Archivo: MIT Technology Review

Artificial-intelligence software can make phones better at tracking your workouts and emotions.

The quickest way to solve a maze exploits both quantum and classical processes, say physicists who have demonstrated the effect for the first time.

The problem, Guarente says, is that it’s nearly impossible to prove, in any reasonable time frame, that drugs that extend the lifespan of animals can do the same in people; such an experiment could take decades. That’s why Guarente says he decided to take the unconventional route of packaging cutting-edge lab research as so-called nutraceuticals, which don’t require clinical trials or approval by the FDA.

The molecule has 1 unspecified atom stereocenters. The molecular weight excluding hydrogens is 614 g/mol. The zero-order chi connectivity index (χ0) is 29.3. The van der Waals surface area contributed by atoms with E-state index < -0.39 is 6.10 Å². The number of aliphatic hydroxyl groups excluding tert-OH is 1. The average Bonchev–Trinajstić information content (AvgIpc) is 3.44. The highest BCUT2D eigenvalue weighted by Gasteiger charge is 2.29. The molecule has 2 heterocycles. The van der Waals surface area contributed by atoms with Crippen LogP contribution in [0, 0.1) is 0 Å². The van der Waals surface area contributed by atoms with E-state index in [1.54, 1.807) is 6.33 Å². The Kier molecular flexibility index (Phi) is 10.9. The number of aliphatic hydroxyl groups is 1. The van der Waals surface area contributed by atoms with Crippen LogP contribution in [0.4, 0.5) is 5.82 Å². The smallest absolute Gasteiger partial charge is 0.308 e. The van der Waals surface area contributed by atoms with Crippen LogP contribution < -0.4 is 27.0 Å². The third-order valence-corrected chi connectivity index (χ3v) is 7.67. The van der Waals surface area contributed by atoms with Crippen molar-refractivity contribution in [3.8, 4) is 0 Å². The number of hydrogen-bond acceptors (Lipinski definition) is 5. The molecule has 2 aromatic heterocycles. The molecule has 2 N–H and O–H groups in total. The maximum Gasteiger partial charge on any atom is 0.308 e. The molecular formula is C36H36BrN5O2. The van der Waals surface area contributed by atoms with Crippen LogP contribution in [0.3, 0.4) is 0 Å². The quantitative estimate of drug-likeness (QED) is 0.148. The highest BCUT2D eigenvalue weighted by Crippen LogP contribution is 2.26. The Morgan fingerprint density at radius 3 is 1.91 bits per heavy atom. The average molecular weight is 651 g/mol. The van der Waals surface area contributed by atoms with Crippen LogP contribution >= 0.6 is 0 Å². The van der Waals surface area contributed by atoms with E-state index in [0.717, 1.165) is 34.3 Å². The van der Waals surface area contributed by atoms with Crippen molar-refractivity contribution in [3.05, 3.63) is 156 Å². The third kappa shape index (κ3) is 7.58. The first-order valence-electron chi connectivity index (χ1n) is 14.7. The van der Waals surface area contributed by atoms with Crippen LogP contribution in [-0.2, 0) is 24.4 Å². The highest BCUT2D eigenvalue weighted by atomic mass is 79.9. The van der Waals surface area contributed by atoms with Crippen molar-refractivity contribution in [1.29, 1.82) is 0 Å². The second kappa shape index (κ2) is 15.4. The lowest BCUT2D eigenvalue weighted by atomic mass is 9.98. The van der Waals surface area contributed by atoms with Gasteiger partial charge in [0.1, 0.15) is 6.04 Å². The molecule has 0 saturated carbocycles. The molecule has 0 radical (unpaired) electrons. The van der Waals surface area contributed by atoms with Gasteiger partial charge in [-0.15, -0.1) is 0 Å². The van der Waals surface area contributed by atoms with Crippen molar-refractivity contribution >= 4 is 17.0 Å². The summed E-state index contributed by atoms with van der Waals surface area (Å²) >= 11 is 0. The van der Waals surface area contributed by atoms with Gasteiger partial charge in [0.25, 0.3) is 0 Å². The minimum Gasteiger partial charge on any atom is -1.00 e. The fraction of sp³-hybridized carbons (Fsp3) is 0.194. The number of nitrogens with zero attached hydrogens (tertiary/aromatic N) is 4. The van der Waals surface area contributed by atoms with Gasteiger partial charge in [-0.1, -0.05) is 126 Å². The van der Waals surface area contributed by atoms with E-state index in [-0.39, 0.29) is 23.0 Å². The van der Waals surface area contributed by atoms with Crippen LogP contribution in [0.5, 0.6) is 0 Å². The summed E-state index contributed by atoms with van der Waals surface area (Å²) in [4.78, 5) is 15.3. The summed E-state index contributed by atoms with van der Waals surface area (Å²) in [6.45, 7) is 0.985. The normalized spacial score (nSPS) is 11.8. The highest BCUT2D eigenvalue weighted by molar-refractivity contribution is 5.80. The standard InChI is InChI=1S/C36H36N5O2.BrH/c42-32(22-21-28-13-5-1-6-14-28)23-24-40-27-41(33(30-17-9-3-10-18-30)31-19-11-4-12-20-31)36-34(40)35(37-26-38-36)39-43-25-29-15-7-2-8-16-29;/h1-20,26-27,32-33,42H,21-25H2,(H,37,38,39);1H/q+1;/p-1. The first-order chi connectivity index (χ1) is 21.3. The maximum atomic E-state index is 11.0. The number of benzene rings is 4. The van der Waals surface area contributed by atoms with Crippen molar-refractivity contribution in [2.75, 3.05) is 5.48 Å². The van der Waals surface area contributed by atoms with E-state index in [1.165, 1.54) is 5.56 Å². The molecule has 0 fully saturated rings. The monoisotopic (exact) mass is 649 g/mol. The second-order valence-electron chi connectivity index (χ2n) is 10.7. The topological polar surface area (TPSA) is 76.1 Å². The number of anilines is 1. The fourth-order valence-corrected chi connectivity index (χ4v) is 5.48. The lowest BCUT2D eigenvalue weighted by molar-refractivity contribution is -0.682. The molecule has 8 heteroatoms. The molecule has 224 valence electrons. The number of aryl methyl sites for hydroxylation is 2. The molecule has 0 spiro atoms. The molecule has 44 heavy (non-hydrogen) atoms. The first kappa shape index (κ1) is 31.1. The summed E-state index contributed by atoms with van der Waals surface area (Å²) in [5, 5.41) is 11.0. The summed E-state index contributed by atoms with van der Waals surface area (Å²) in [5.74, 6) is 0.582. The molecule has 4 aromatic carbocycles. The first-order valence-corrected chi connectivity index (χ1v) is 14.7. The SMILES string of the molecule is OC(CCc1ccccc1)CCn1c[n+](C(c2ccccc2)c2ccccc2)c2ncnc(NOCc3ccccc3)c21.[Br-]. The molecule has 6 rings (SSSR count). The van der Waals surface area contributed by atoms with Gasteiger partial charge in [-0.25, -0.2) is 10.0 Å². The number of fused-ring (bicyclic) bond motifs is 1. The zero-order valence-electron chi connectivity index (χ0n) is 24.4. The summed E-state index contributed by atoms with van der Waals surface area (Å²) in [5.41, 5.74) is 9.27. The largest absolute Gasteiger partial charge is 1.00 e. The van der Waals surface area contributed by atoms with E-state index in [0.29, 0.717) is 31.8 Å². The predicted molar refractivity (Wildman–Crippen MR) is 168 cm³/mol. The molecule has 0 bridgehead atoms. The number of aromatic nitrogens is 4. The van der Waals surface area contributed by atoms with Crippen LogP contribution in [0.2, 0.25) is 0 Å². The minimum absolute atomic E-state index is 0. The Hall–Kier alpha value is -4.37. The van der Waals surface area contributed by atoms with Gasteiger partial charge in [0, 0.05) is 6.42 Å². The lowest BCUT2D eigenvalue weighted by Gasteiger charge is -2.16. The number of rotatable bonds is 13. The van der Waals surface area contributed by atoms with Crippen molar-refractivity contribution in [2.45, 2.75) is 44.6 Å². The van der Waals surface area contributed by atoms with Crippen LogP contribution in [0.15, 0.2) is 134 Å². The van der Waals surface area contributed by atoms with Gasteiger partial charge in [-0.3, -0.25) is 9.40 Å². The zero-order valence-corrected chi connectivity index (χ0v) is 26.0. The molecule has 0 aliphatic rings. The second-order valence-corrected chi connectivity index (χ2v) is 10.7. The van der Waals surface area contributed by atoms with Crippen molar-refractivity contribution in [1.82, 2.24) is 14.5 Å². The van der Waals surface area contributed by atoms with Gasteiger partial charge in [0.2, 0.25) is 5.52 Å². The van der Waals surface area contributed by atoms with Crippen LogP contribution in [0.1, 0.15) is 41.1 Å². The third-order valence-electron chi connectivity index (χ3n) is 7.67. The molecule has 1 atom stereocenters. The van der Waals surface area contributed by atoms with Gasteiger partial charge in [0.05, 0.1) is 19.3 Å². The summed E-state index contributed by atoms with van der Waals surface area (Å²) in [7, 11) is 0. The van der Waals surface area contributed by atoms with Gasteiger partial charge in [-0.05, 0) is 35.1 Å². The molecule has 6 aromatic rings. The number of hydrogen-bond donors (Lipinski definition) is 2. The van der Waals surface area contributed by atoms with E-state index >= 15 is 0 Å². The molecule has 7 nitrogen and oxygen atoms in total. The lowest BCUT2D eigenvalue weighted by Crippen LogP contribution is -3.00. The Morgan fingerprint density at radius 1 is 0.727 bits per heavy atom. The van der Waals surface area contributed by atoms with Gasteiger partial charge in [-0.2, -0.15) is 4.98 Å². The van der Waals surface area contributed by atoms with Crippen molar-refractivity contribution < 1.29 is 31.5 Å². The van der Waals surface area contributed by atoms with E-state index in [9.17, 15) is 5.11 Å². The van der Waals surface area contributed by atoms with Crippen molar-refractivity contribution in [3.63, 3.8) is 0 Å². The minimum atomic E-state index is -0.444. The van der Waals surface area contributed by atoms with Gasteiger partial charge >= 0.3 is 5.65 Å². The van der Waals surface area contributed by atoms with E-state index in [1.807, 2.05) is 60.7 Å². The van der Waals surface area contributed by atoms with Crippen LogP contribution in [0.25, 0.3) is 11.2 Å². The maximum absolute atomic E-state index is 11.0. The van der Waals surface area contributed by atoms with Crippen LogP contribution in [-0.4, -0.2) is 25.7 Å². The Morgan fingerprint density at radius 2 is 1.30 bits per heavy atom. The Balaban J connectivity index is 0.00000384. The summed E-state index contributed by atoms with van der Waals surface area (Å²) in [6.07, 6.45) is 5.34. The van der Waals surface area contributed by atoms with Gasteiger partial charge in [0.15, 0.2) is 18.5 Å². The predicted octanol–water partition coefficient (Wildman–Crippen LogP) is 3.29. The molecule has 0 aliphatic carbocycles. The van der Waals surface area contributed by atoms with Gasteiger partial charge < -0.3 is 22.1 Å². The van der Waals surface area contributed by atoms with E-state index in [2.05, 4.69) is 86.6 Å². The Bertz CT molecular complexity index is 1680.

New micro-satellite technology is enabling satellite Internet services that could reach billions of new users.

Drones able to take water samples could be the first in a new wave of hands-on aerial robots.

A wireless transmitter could give paralyzed people a practical way to control TVs, computers, or wheelchairs with their thoughts.

Software that turns data into written text could help us make sense of a coming tsunami of data.

A commercial device uses powerful image and information processing to let cars interpret 360° camera views.

A new way to get materials into cells might clear the way for powerful treatments for diseases like cancer and HIV.

Startup Seeo has developed batteries that store far more energy than conventional ones, which could extend the range of electric cars.